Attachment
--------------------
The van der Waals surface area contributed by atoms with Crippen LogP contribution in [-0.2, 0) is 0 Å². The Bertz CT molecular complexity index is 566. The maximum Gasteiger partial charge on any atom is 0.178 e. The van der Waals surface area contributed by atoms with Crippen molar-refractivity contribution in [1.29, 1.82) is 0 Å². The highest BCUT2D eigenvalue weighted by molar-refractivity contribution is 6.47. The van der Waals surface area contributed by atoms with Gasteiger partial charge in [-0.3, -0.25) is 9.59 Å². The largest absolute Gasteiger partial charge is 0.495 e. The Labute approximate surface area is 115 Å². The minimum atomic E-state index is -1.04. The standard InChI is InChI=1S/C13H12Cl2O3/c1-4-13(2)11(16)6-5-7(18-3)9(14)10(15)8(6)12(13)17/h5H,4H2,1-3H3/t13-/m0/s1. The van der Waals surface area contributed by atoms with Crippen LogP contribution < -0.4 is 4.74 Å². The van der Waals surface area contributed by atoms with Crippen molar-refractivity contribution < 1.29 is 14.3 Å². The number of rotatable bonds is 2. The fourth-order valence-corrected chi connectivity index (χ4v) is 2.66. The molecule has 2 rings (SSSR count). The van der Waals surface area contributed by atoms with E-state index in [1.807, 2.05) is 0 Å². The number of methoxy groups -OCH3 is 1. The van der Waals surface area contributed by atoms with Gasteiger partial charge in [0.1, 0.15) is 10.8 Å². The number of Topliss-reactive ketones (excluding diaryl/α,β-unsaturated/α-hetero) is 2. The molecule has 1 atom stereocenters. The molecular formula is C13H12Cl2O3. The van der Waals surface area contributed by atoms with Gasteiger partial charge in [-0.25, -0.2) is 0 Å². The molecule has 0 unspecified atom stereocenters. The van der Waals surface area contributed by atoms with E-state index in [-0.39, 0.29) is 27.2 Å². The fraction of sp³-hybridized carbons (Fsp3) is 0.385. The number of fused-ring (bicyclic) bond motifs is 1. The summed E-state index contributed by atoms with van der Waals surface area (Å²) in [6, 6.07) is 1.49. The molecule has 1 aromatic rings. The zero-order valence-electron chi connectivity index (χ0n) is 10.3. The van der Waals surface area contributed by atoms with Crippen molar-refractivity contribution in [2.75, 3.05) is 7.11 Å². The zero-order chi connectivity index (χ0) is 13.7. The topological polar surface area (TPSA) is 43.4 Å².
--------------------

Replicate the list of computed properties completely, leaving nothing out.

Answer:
The van der Waals surface area contributed by atoms with Crippen LogP contribution in [-0.2, 0) is 0 Å². The Bertz CT molecular complexity index is 566. The maximum Gasteiger partial charge on any atom is 0.178 e. The van der Waals surface area contributed by atoms with Crippen molar-refractivity contribution in [1.29, 1.82) is 0 Å². The highest BCUT2D eigenvalue weighted by molar-refractivity contribution is 6.47. The van der Waals surface area contributed by atoms with Gasteiger partial charge in [-0.3, -0.25) is 9.59 Å². The largest absolute Gasteiger partial charge is 0.495 e. The Labute approximate surface area is 115 Å². The minimum atomic E-state index is -1.04. The standard InChI is InChI=1S/C13H12Cl2O3/c1-4-13(2)11(16)6-5-7(18-3)9(14)10(15)8(6)12(13)17/h5H,4H2,1-3H3/t13-/m0/s1. The van der Waals surface area contributed by atoms with Crippen LogP contribution < -0.4 is 4.74 Å². The van der Waals surface area contributed by atoms with Crippen molar-refractivity contribution < 1.29 is 14.3 Å². The number of rotatable bonds is 2. The fourth-order valence-corrected chi connectivity index (χ4v) is 2.66. The molecule has 2 rings (SSSR count). The van der Waals surface area contributed by atoms with E-state index in [1.807, 2.05) is 0 Å². The number of methoxy groups -OCH3 is 1. The van der Waals surface area contributed by atoms with Gasteiger partial charge in [0.1, 0.15) is 10.8 Å². The number of Topliss-reactive ketones (excluding diaryl/α,β-unsaturated/α-hetero) is 2. The molecule has 1 atom stereocenters. The molecular formula is C13H12Cl2O3. The van der Waals surface area contributed by atoms with Gasteiger partial charge in [-0.25, -0.2) is 0 Å². The molecule has 0 unspecified atom stereocenters. The van der Waals surface area contributed by atoms with E-state index in [-0.39, 0.29) is 27.2 Å². The fraction of sp³-hybridized carbons (Fsp3) is 0.385. The number of fused-ring (bicyclic) bond motifs is 1. The summed E-state index contributed by atoms with van der Waals surface area (Å²) in [6, 6.07) is 1.49. The molecule has 1 aromatic rings. The zero-order valence-electron chi connectivity index (χ0n) is 10.3. The van der Waals surface area contributed by atoms with Crippen molar-refractivity contribution in [2.75, 3.05) is 7.11 Å². The zero-order chi connectivity index (χ0) is 13.7. The topological polar surface area (TPSA) is 43.4 Å².